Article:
Atletico Madrid's transfer ban meant that Antoine Griezmann became a no-go, Andrea Belotti was looked at and Real Madrid's Alvaro Morata was also heavily linked.
The out-of-favour forward has fallen down Zinedine Zidane's pecking order and quickly became United's number one target. After negotiations slowed and then stalled, however, an agreement could not be reached and the Reds were forced to look elsewhere.
Last week's announcement that a deal had been reached for Everton's Romelu Lukaku - who looked set to move back to Chelsea - came out of the blue and wasn't a move that we saw coming. The deal has now been confirmed and Lukaku will be a Manchester United player next season.
The 24-year-old Belgian forged an impressive goalscoring record at Everton that is difficult to argue with but the question is whether he can transfer that form in front of goal at Old Trafford. Everton played to his strengths and he became the focal point of their attack, but his style of play is different from anyone we've had up front for a while.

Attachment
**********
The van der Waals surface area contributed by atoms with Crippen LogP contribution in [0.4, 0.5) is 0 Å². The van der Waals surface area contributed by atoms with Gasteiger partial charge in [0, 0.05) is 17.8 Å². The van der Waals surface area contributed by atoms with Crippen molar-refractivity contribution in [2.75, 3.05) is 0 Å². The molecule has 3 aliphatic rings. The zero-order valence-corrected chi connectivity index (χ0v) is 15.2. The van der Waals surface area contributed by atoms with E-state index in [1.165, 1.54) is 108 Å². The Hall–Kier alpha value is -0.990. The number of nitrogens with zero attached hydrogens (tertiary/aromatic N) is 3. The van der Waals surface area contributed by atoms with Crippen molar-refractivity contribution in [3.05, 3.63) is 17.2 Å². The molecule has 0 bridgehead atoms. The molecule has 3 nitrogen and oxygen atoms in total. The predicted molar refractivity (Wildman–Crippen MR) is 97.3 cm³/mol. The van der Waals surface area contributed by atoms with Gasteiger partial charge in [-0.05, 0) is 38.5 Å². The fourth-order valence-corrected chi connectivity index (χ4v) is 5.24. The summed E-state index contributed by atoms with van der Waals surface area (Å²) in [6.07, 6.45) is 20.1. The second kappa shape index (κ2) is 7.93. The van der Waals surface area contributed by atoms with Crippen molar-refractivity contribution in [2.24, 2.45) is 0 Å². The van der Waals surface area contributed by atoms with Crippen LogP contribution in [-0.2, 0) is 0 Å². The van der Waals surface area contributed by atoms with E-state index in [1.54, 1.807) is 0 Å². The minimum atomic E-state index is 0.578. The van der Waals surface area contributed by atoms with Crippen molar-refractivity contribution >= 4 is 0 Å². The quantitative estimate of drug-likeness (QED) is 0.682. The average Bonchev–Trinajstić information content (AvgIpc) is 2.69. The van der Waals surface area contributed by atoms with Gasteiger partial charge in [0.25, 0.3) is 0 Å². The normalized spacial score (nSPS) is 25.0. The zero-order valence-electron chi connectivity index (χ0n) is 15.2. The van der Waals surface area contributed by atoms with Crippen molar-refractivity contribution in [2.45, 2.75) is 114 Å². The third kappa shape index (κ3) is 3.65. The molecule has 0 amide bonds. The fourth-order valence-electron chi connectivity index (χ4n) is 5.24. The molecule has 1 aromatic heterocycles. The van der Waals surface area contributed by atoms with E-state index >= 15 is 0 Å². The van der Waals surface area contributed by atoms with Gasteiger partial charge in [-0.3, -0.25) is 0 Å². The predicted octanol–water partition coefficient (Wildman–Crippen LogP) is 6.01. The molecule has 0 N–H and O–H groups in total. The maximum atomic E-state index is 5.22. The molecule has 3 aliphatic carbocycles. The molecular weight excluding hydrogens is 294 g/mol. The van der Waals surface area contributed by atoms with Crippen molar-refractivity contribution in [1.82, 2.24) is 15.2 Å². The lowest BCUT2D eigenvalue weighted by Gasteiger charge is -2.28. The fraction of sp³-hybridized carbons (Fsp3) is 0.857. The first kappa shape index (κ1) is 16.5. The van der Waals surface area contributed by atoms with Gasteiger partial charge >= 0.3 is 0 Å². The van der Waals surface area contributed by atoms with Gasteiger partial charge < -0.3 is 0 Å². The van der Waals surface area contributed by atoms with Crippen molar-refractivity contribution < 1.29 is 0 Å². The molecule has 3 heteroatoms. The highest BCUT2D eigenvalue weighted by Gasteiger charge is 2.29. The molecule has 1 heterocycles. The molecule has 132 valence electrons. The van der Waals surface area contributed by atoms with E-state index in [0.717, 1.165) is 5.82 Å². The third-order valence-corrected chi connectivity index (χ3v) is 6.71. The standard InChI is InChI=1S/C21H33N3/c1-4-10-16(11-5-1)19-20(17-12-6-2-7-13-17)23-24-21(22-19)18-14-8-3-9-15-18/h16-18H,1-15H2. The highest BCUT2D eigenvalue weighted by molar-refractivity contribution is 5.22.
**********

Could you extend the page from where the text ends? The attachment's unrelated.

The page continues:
Whilst the Belgian doesn't have the technical qualities of a Morata or a Griezmann, he's quick, powerful, plays "on the shoulder" and is at his best running in behind.
All valuable assets for a proven Premier League striker - which Lukaku certainly is - but is that alone good enough to shine on the biggest stage he now finds himself on?
With a huge £75 million price tag, a club with an expectant global fanbase and a demanding, high-profile manager, Lukaku will need to prove he has the temperament to deal with the added pressure. Morata, although older than Lukaku, looks a better fit for the tactical and technical challenge the Champions League will bring.
In the past three seasons, Lukaku has made 36 league appearances against Chelsea, United, City, Arsenal, Spurs and Liverpool and has scored just five times. His perhaps unfair reputation as a "flat track bully" marks him out for criticism, but a failure to beat those so called "lesser" sides last season - particularly at home - proved United's chronic undoing.
A master exponent of turning draws into wins against those lesser lights could be exactly what we need to challenge for a Premier League title. Then again, having paid £75m on a striker, the expectation will be for Lukaku to add big game goals to his repertoire of undoubted talent.
Is he good enough for a club of United's size and stature?
Time, ultimately, will tell.